What leaders need to consider before implementing ERP
By JP van Loggerenberg, Chief Technology Officer at SYSPRO
The conversation on digitalisation has grown louder and more urgent lately. Experts everywhere are telling CEOs, CTOs and COOs that they have to go digital in order to remain relevant in their market. This picture is often painted as an all or nothing endeavour, but the truth is it’s not.
As a manufacturer, digital transformation in your business is a huge step, and can be a very expensive one, particularly when you start discussing the industrial Internet of things (IIOT), artificial intelligence (AI) and robotics. While manufacturers are taking notice of the possibilities that digital transformation can bring to their business, they are not always sure which technologies are relevant for their business, or understand how best to leverage the digital opportunities.
Digitalisation can create efficiencies in your business, and it could open up new revenue streams, and it can position you as the technological leader in your industry – depending on how “all-in” you choose to go. The truth is, however, that there is much value to be gained in starting slowly, creating a digital strategy and making sure you have the fundamentals in place.
A future-fit ERP system can help you to make the transition to digital
ERP (enterprise resource planning) provides the platform to automate, integrate and digitise business processes. An effective ERP system offers multiple benefits to help with overall business performance and can help your organisation with its digital transformation. It is a cost-effective entry-point into digitalisation, and allows you to get the fundamentals of digitalisation right, prior to expanding into the more complex and costly technologies.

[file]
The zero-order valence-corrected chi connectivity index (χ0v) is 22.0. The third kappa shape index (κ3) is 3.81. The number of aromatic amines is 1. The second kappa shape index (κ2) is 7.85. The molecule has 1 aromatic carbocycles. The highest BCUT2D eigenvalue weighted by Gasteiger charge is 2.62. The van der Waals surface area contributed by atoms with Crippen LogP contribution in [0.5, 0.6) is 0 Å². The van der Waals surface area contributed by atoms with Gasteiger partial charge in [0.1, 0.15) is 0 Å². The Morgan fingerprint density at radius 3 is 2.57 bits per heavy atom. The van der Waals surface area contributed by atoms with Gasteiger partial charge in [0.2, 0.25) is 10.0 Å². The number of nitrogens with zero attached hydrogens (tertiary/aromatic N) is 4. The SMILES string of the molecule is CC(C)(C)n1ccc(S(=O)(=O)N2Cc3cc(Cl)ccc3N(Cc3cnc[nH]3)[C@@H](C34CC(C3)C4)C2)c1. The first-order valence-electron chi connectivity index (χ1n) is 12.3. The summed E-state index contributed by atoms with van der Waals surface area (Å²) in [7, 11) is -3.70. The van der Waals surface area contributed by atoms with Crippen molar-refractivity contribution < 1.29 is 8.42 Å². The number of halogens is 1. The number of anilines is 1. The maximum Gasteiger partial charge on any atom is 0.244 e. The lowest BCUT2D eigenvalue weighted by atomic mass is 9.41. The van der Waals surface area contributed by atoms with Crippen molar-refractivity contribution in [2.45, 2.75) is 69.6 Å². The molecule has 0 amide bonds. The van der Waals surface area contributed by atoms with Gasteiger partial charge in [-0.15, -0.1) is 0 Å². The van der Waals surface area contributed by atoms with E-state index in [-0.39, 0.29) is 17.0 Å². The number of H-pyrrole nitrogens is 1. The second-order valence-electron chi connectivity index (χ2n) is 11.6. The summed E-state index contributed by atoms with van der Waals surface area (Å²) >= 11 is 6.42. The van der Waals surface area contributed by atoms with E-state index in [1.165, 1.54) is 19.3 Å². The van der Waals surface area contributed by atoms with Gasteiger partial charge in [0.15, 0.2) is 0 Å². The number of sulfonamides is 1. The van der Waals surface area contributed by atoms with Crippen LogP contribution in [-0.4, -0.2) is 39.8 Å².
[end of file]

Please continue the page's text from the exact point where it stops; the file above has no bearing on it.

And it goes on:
An ERP can help you to automate and integrate core business processes, such as taking customer orders; scheduling operations; and keeping inventory records and financial data. Correctly implemented, it can also provide intelligence, visibility, analytics and efficiency across every aspect of a business. This will enable employees to contribute at a higher level, and make decisions from a well-informed position, and will foster better communication and collaboration across the business. Knowing where to start is often the biggest challenge.
Implementing an ERP system is more than just an IT project, it is a business-wide strategy to unlock multiple benefits for stakeholders. Its drivers and business objectives are firmly rooted in the business, and it has a major impact on its people, processes and culture, so it is important to have the right approach and attitude when embarking on this journey.
To give the implementation the best chance of success, you must have top management support, and clear goals and objectives. Top management – preferably led by the CEO — must remain responsible and accountable for the implementation project. They will need to manage the project and be prepared to accept that there will be setbacks that could happen along the way, but how they are navigated will determine the outcome.
Before you choose an ERP software, your end goal – or your definition of success – must be clearly defined and understood. You need to know what specific measurable benefits the system needs to deliver, and be able to manage stakeholder expectations and gauge whether your various stakeholders (including your employees, management and customers) are happy with the delivered outcomes.
Change management, communication and user education will also be important role players. You will need to communicate early, often and in-depth with your people, or they won’t commit to using the system. Training on the system must be mandatory, and users must understand how it works and why it was necessary to implement the ERP. Training should be ongoing as the scale of the implementation, and the capabilities of the ERP system, grows.